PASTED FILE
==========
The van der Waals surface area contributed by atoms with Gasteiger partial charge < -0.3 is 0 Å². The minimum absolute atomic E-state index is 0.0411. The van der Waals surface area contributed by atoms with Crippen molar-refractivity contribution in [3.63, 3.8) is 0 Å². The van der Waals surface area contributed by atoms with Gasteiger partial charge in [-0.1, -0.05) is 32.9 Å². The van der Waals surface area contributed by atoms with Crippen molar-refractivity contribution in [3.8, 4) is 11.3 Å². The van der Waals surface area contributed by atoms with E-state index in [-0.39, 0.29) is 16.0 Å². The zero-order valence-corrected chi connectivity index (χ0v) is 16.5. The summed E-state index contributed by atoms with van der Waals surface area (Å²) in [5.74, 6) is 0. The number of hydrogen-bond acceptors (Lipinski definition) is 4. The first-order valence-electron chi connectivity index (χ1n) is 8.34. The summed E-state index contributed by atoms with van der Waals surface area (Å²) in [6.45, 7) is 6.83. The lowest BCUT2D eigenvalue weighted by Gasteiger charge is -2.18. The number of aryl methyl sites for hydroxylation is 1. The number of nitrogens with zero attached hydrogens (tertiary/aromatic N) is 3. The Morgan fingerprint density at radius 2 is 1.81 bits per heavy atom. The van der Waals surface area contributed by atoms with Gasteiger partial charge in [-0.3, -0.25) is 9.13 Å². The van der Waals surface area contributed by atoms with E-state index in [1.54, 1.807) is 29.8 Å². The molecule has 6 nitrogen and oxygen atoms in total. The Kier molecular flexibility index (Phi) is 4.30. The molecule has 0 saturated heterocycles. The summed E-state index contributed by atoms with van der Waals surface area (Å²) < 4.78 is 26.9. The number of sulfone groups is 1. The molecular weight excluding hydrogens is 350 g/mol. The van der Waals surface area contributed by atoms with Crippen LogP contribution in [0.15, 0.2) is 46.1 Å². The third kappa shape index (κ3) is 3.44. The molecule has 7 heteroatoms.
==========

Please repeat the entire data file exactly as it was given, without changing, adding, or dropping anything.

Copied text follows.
The van der Waals surface area contributed by atoms with Gasteiger partial charge < -0.3 is 0 Å². The minimum absolute atomic E-state index is 0.0411. The van der Waals surface area contributed by atoms with Crippen molar-refractivity contribution in [3.63, 3.8) is 0 Å². The van der Waals surface area contributed by atoms with Gasteiger partial charge in [-0.1, -0.05) is 32.9 Å². The van der Waals surface area contributed by atoms with Crippen molar-refractivity contribution in [3.8, 4) is 11.3 Å². The van der Waals surface area contributed by atoms with E-state index in [-0.39, 0.29) is 16.0 Å². The zero-order valence-corrected chi connectivity index (χ0v) is 16.5. The summed E-state index contributed by atoms with van der Waals surface area (Å²) in [5.74, 6) is 0. The number of hydrogen-bond acceptors (Lipinski definition) is 4. The first-order valence-electron chi connectivity index (χ1n) is 8.34. The summed E-state index contributed by atoms with van der Waals surface area (Å²) in [6.45, 7) is 6.83. The lowest BCUT2D eigenvalue weighted by Gasteiger charge is -2.18. The number of aryl methyl sites for hydroxylation is 1. The number of nitrogens with zero attached hydrogens (tertiary/aromatic N) is 3. The Morgan fingerprint density at radius 2 is 1.81 bits per heavy atom. The van der Waals surface area contributed by atoms with Gasteiger partial charge in [-0.3, -0.25) is 9.13 Å². The van der Waals surface area contributed by atoms with E-state index in [1.54, 1.807) is 29.8 Å². The molecule has 6 nitrogen and oxygen atoms in total. The Kier molecular flexibility index (Phi) is 4.30. The molecule has 0 saturated heterocycles. The summed E-state index contributed by atoms with van der Waals surface area (Å²) < 4.78 is 26.9. The number of sulfone groups is 1. The molecular weight excluding hydrogens is 350 g/mol. The van der Waals surface area contributed by atoms with Crippen LogP contribution in [0.15, 0.2) is 46.1 Å². The third kappa shape index (κ3) is 3.44. The molecule has 7 heteroatoms.